14. Those who support view 1 presented above argue that the application of IFRS 16 guidance on accounting for lease modifications precedes the application of the impairment requirements to the lease receivable. In this case, paragraph 87 of IFRS 16 explicitly states that a lessor shall account for a modification to an operating lease from the effective date of the modification. Consequently, the expected forgiveness of past payments will not be included in the assessment of the expected credit losses on the lease receivable. Hence, when calculating the expected credit losses on the lease receivable, it should not be assumed that the concession may be granted. This argumentation is also shared by some proponents of views 2 and 3.



15. On the other hand, some other proponents of views 2 and 3 point out that the impairment requirements of IFRS 9, which are applicable to operating lease receivables according to paragraph 2. 1(b)(i) of IFRS 9, stipulate the use of reasonable and supportable information that is available without undue cost or effort at the reporting date about past events, current conditions and forecasts of future economic conditions (paragraph 5. 5. 17(c) of IFRS 9). In their opinion, expectations regarding forgiveness should be taken into account when calculating the impairment at the reporting date.

b) Lessee accounting

16. ESMA and national enforcers also note that lessee accounting for a voluntary forgiveness of a lease liability granted by the lessor appears to be similarly unclear which results in diversity. This is particularly the case if the lessee does not take advantage of the optional relief from applying IFRS 16 lease modification requirements for rent concessions arising as a direct consequence of the COVID-19 pandemic1.

View 1: Treatment as lease modification under IFRS 16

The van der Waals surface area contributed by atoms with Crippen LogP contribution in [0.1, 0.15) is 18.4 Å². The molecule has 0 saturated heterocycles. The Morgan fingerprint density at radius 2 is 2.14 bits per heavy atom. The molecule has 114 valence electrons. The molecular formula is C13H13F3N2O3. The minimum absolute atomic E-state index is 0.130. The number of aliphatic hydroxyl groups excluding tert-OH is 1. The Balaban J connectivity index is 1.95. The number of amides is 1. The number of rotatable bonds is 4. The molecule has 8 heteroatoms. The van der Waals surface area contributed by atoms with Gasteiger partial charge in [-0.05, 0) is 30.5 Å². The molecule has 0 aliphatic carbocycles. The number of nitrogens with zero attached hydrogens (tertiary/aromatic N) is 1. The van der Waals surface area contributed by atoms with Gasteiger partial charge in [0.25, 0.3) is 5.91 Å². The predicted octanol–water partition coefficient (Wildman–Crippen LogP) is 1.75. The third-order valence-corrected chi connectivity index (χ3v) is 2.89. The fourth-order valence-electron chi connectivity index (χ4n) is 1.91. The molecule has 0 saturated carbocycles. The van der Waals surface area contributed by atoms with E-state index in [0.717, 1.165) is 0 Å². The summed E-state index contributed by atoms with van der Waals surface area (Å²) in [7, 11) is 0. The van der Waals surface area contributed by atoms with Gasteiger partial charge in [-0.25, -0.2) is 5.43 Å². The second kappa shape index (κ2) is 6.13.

17. Proponents of view 1 support the application of the guidance in IFRS 16 on lease modification accounting. In accordance with paragraph 45(c) of IFRS 16, this leads to a remeasurement of the lease liability by discounting the revised lease payments using a revised discount rate on the modification date (date of the liability’s forgiveness).

View 2: Derecognition of the lease liability according to IFRS 9

18. Since paragraph 2. 1(b)(ii) of IFRS 9 requires the derecognition principles of IFRS 9 to be applied to lease liabilities recognised by the lessee, proponents of view 2 argue that applying paragraph 3. 3. 1 of IFRS 9 to the lessee’s lease liability, it shall be (partly) derecognised as a result of the voluntary forgiveness by the lessor and, therefore, no revision of the discount rate is required.

View 3: Accounting policy choice to apply IFRS 9 or IFRS 16

19. Proponents of view 3 believe that entities have an accounting policy choice to apply either

IFRS 9 or IFRS 16.

2 Request

20. ESMA seeks clarification on how a voluntary forgiveness of a lease liability granted by a

lessor needs to be accounted by



the lessor (see details in (a)(i) under section 1); and

the lessee (see details in (b) under section 1).

Moreover, ESMA asks for clarification regarding the calculation of an impairment allowance for the lease receivable when the lease liability is expected to be forgiven (see details in (a)(ii) under section 1).

1 The optional relieve only affects payments originally due on or before 30 June 2021.



21. ESMA is of the view that the lack of clarity about whether the derecognition requirements of IFRS 9 or the guidance in IFRS 16 on lease modification accounting shall be applied leads to divergent practices of European issuers. Taking into account that those divergent practices have been identified in several European jurisdictions, ESMA considers that this matter is relevant across the EU with a material effect on the financial statements of the affected entities.